UMBRIA, TUSCANY, Italy— Be not afraid. Trains are no big thing at all in Italy. In fact, trains and training are a good thing. Look at these happy trainers. And why shouldn’t they be smiling. There are no Audis and Alfas bearing down on them. They can sit back and gossip, doze off, read their guide books, just be one with their inter tourist. The Italian trains have had a lot of of practice over the years and they almost run on time and they are a good value for the money. And the time saved over parking and driving as such makes them well worth the price and the effort. Being Italy, they do things how they do them there. Not always how we would do them in the perfect world where we ran everything. And we just need to get over it and adapt. The best part of the Italian train system is the Web site for Trenitalia Get it? Treni (trains) + Italia (Italy) = Trenitalia. Very nice contraction. Anyway, everyone in Italy takes the site as nearly gospel and refers to it constantly. It seems very dependable. Go to the English language section and it too is pretty bullet proof. Someone with English for a first language is vetting it and it seems to be entirely lucid at all times. Even for us foreigners!
Can you say “andata”? Can you say “ritorno”? Can you say “andata e ritorno”? That means round trip. Ask for it by name. If you are coming and going. Or just say “solo andata” if you are just going and never coming back, for example.
WE’VE GOT A TICKET TO RIDE
If you get a ticket for a specific time and date and it is in a cabin, just read the ticket carefully and you will see a train car and cabin and seat number. In the example shown here, to get back to our house in Umbria I was going from Rome to Chiusi on May 26th, leaving at 2:09PM. 14.09 in Italian or military time parlance. With this particular ticket, I was on train 586, car 6, seat number 53, in the middle of three seats. It makes sense after awhile.
We generally don’t get cabins but just get a generic ticket to Rome. Trains leave for Rome more or less constantly and you can go whenever you want with the generic ticket. Tickets are good for a long time.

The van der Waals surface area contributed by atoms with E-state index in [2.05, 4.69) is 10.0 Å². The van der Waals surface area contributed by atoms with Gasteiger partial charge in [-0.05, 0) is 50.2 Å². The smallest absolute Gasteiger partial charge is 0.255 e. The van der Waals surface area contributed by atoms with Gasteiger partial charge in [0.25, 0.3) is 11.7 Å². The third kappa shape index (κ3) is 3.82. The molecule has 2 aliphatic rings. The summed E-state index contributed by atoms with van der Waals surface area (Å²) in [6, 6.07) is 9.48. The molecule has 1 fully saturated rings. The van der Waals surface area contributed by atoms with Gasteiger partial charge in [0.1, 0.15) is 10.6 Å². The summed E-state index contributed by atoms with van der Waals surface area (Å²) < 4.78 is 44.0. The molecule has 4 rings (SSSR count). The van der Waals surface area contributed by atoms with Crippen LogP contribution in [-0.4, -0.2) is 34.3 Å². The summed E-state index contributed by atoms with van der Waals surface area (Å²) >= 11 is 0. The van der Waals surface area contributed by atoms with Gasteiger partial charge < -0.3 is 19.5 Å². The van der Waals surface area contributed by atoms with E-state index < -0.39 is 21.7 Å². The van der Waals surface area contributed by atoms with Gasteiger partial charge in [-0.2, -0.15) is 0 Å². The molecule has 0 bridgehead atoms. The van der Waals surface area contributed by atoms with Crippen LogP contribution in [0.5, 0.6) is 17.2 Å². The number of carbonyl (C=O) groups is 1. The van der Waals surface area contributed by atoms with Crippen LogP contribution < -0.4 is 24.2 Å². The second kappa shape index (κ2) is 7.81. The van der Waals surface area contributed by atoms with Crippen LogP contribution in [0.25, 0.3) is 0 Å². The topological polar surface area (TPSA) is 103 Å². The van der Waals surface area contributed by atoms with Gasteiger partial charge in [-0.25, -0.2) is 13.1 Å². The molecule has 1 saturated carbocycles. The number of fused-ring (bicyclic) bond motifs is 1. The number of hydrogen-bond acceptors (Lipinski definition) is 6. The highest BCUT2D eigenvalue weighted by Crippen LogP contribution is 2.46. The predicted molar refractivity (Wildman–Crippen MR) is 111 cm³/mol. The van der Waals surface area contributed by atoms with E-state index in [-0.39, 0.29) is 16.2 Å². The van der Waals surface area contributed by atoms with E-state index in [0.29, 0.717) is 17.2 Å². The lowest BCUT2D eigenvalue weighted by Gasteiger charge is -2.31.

Here is the only tiny trick. Which I conveniently forget fifty percent of the time: stamp the ticket. Stew. Are you paying attention? Like I said, the ticket has a long shelf life, but because of that if you don’t stamp it and the conductor doesn’t check it, you could use it again. So, they want you to stamp it in one of the yellow boxes that are all over all the stations and the platforms too usually. Either end, just slide it in the slot and it will make a bit of click and there will be really faded almost out of ink impression that only conductors care about. Says the date and time you stamped it. Then, after this stamping, the clock is running and the ticket/biglietto is only good for a finite period of time. An hour? I do not recall. Something like that. Just stamp it before you get on and everyone goes away happy. I’ve seen Italians who “forget” to stamp their tickets get yelled at. Of course, they yell right back. The conductors usually figure silly foreigners are hardly worth the effort so we play the poor blissfully ignorant tourist depending upon the kindness of strangers in a strange land and they just sigh meaningfully at our boneheadedness and write Who knows what the heck on the back of my ticket and shove it back at us with a world weary sigh of what is that? Pity? Disgust? Oh, well.
Do as I say. Not as I do. That seems to be the message here, doesn’t it?
See you on board,
See you in Italy,